Every maintenance action request for a particular asset triggers extraction of historical data for that asset. Using prior maintenance action dates, Poisson p-values are automatically generated. The idealized “textbook” expectation for repairable equipment is such that the Poisson distribution characterizes failure counts over time intervals. This textbook expectation is exactly the opposite of what is needed to identify the unusual special cause failures of interest, so the Poisson is used in reverse as a null hypothesis distribution. Low Poisson p-values suggest failure times are unlikely to be random variation from the textbook expectation; therefore, they are likely to be special cause failures that should be investigated.
“Using datasets much smaller than normal and using unfamiliar data analysis methods make having a statistically sound measure of confidence in the results absolutely essential. This is done by forming probability distributions around the p-values. These distributions show the variation in the p-value if the equipment’s reliability condition could be resampled thousands of times. Of course this is physically impossible, but is easily done by computer simulation through @RISK.” explains Bordelon. “Combining Excel’s flexibility with @RISK allows a single @RISK simulation to simultaneously generate probability distributions around all of the numerous p-values.”
Probability values and maps
Failure times (dates) are used to determine the time between failures (TBF). Each failure has a TBF value that defines that failure. Upon each failure, that TBF produces a p-v1 value. This is the probability of one or more failures occurring in the TBF interval when the mean time between failure (MTBF) is determined from all prior TBF values. A look back of two TBF values determines a p-v2 value. This is the probability of two or more failures occurring with an interval of time equal to the sum of the last two TBF values. Upon each failure, this process is repeated for all prior TBF values, producing a probability map as seen in the figure (below).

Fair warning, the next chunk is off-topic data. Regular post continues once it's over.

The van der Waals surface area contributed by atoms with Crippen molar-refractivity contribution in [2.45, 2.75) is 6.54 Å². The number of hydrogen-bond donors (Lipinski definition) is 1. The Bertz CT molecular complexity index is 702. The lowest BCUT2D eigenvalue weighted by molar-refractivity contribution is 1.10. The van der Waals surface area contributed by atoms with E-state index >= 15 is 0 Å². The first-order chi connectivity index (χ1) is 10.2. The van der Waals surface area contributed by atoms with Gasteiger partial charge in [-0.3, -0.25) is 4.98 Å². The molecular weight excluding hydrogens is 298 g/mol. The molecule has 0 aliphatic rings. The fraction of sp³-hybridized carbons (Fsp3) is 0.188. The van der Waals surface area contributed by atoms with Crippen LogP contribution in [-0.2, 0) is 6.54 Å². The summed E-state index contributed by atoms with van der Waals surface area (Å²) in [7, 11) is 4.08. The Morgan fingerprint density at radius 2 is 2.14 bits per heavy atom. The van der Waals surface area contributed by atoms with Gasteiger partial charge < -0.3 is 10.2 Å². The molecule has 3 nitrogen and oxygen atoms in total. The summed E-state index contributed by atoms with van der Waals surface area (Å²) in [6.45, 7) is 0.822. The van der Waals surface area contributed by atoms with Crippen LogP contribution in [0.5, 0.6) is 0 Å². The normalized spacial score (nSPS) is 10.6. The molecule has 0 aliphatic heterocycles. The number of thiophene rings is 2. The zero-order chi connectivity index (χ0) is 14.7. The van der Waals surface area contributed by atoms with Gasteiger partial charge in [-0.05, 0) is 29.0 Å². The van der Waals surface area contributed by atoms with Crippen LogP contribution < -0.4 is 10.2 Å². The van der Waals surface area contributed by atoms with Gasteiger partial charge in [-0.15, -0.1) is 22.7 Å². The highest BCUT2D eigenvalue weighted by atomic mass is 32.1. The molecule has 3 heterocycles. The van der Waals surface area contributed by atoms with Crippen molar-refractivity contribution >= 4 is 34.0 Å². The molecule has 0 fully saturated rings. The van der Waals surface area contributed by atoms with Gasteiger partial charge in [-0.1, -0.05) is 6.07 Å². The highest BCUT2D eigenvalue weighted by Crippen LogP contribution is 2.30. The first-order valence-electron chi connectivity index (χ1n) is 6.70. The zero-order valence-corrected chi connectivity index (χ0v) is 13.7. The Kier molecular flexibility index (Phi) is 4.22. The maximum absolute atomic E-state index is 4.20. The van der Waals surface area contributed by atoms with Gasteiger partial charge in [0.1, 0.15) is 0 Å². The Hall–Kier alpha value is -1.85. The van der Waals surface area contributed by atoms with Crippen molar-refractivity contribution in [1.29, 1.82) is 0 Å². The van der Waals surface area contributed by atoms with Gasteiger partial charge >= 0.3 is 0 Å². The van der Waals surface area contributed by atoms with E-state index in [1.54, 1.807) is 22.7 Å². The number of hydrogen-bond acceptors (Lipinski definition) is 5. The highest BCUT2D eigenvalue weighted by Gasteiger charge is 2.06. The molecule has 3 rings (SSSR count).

The probability map is progressively developed with each failure. Upon each failure, the p-values are calculated using only the then existing data, being blind to future data. This allows developing trends to be seen as failures are experienced. Missed opportunity to take action also stands out as significant probability values can be traced backward in time. For example in the figure below, the last four failures had continually smaller and smaller p-values, indicating increasing strength of statistical evidence of reliability degradation. With only the data that existed upon the 10th failure, the p-v1 suggests the one quick failure is unlikely to be random variation and is likely to be a special cause failure that should be investigated. Had this been done, the next three failures could have been avoided.
“To say that a single fast-acting failure establishes a statistically significant trend is unprecedented and demands confidence limits around the measurement. But @RISK solves the confidence problem by efficiently developing probability distributions for every p-value in a single simulation,” Kevin Bordelon says. “The methods for obtaining confidence levels around the probability values are inconceivable without @RISK, and to accept the new analysis methods you have to have confidence in the results.”